Creating tactile feedback with intelligent electrical stimulation to compensate for sensory impairment.

Schroeder, J. W., 2014. Creating tactile feedback with intelligent electrical stimulation to compensate for sensory impairment. Doctorate Thesis (Doctorate). Bournemouth University.

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Abstract

Performing daily life activities can be more challenging as a result of peripheral neuropathy in the feet and can lead to an increased risk of falls and injuries. Biofeedback, in the form of electrocutaneous stimulation, can be used as a means to transmit information about the force and pressure applied to the feet, and this can help people determine their body position in relation to the ground and the amount of sway movements. The motivation for the present work was to explore whether a wearable electrotactile feedback system (EFS) could improve life quality by supporting people with balance instability as a result of this condition. In this study a wearable EFS was designed to estimate the magnitude of pressure applied to the feet during standing and walking. The study also aimed to determine whether the EFS had an effect on posture control in standing and confidence in walking among individuals suffering from peripheral neuropathy. A wearable EFS has been developed in this work including the hardware design for an electrocutaneous stimulation and a processing unit to compute the sensor data. The EFS uses a sensor system with piezoresitive force sensors that has been developed and tested beforehand. The proposed system considers aspects of safety and portability, as well as meeting individual parameters. The latter one was assured by implementing and testing a novel calibration method for the detection of sensory thresholds and device parameters. A software for magnitude estimation and force and pressure feedback based on the centre of pressure (COP) movement was programmed and a psychophysical transfer function involving sensory thresholds and sensor system variables was implemented. A pilot study with 11 participants was carried out to evaluate the suitability of the EFS for magnitude estimation. Magnitude estimation with the EFS showed high accuracy and sensitivity and it was found that the design proposed in this work is beneficial over other solutions. The upper leg was identified as a suitable location for electrotactile feedback. A proof of concept study was undertaken among 14 individuals suffering with peripheral neuropathy and five controls in a clinical environment, testing the effects of the EFS on balancing and walking in different scenarios. It was shown that, when used by patients with neuropathy, the EFS helped improving posture control in certain scenarios and did not hinder patients during walking. A longer learning period might be necessary so that users can fully benefit from the EFS. The findings of the study contribute to the understanding of electrotactile feedback and are valuable for further developments of wearable EFS to compensate for sensory impairment and improve activities of daily life for people with sensation loss in their feet.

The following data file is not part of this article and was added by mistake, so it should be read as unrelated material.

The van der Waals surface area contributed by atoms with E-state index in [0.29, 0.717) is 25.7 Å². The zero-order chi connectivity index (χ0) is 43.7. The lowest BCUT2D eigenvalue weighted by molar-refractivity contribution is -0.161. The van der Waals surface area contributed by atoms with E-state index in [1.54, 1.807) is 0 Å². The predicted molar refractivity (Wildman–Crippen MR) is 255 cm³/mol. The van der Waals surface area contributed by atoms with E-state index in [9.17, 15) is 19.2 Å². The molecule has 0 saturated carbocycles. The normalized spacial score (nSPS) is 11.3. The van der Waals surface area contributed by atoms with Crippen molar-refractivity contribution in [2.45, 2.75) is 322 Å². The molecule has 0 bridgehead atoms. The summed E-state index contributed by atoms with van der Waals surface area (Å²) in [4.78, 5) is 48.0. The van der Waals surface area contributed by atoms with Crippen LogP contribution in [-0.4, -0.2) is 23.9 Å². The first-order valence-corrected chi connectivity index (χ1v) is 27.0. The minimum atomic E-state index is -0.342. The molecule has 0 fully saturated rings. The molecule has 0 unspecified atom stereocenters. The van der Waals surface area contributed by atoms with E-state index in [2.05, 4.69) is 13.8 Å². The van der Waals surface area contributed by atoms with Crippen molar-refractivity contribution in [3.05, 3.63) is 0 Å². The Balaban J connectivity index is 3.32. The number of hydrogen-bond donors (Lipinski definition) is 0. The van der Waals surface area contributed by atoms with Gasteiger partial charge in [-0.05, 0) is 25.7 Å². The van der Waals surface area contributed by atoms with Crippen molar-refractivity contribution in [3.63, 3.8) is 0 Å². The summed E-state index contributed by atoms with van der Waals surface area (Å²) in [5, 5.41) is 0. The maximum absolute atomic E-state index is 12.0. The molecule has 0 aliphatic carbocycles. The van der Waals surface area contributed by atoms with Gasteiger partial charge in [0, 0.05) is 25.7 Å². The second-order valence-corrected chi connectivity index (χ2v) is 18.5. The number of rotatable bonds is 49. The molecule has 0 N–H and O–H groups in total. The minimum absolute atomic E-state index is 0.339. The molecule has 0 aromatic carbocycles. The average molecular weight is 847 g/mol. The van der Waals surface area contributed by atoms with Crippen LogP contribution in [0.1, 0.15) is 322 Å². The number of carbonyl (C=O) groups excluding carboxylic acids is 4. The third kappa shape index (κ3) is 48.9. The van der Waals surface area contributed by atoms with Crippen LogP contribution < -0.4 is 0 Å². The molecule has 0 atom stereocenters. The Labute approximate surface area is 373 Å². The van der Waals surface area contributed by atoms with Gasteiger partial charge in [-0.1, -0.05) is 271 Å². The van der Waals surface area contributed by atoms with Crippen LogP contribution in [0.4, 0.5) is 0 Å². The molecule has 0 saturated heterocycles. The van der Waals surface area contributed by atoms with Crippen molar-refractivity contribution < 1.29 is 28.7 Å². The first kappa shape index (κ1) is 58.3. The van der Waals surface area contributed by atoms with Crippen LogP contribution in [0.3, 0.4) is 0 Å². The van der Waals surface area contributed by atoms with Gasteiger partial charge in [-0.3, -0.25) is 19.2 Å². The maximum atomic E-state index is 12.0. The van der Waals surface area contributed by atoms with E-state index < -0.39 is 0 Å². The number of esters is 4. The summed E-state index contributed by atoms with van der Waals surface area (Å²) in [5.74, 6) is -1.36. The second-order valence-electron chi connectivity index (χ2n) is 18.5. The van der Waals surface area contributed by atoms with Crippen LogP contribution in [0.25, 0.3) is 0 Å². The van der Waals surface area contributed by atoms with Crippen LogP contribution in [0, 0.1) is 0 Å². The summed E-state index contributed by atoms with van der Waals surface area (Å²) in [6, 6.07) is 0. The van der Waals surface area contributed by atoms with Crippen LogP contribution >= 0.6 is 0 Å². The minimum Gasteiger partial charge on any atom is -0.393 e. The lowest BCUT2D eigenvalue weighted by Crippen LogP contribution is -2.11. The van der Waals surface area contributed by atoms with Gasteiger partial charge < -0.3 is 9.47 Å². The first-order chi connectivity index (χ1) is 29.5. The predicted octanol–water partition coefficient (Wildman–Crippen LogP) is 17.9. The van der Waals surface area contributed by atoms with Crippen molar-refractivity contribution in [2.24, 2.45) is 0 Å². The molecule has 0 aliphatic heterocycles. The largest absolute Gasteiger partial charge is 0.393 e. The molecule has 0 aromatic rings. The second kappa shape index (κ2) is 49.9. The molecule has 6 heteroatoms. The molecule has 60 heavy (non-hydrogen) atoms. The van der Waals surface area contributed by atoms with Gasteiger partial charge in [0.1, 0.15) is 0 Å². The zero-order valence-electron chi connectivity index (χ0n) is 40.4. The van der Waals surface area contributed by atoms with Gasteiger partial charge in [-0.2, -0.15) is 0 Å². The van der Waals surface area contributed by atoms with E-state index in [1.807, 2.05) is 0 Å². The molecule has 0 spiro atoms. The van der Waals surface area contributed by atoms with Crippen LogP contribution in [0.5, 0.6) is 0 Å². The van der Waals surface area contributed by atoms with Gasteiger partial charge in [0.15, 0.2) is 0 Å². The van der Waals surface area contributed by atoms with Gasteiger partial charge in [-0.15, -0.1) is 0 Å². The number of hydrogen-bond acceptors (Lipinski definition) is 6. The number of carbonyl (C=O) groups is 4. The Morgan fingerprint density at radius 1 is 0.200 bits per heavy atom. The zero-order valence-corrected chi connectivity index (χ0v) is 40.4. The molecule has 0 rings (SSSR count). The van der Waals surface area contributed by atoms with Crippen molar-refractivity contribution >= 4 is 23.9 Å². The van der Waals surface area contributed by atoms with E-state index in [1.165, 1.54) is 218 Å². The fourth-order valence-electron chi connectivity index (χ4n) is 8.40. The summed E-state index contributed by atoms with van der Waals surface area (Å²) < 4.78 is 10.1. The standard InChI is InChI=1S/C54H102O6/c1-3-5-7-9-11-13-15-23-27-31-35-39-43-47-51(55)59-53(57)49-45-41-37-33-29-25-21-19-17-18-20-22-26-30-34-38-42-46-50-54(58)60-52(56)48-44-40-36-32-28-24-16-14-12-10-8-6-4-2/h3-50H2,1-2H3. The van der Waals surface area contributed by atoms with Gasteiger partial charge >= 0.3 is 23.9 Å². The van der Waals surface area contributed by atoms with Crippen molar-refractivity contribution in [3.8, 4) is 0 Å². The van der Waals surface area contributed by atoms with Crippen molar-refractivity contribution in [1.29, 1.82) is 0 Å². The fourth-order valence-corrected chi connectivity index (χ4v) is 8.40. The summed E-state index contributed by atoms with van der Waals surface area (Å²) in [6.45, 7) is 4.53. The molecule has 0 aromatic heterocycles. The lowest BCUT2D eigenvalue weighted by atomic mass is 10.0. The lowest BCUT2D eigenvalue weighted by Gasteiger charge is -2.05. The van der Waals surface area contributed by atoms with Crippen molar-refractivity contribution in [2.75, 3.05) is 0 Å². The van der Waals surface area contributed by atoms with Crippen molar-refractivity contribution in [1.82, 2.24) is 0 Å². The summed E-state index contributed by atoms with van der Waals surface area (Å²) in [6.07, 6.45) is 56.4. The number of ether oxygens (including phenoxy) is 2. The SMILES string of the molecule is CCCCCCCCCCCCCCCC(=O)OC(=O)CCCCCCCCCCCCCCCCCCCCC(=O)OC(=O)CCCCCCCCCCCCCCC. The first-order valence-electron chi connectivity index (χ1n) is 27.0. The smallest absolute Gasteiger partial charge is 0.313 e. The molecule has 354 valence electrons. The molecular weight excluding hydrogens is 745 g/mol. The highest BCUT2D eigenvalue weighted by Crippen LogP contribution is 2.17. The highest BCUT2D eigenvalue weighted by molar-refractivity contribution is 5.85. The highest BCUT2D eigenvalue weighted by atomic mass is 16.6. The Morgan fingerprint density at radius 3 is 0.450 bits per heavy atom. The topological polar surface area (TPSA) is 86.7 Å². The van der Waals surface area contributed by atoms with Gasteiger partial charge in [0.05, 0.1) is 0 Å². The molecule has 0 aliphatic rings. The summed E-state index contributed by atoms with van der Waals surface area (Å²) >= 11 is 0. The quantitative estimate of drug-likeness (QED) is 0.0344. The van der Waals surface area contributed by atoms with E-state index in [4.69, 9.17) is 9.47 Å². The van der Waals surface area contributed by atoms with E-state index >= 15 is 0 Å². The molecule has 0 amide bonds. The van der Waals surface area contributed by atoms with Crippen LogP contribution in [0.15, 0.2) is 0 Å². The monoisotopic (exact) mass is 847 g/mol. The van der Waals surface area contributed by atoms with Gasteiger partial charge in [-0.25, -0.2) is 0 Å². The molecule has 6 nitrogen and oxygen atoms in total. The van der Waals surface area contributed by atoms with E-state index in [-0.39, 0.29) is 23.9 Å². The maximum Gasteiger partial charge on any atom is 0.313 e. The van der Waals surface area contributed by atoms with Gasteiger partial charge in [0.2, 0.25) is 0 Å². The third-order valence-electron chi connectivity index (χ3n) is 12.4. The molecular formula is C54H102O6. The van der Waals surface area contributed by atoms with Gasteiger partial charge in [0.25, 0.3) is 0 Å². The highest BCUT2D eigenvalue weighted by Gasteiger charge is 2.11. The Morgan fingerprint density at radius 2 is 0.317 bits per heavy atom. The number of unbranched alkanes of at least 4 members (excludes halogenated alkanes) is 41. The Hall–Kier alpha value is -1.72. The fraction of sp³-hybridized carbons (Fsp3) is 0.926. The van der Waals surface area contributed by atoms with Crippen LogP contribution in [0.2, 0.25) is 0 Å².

Item Type:Thesis (Doctorate)
Additional Information:If you feel that this work infringes your copyright please contact the BURO Manager.
Uncontrolled Keywords:Biofeedback ; Electrocutaneous simulation ; Electrotactile feedback ; Magnitude estimation ; Posture control ; Sensory loss
Subjects:UNSPECIFIED
Group:Faculty of Science and Technology
ID Code:21781
Deposited By: Unnamed user with email symplectic@symplectic
Deposited On:26 Mar 2015 11:25
Last Modified:30 Mar 2015 15:30

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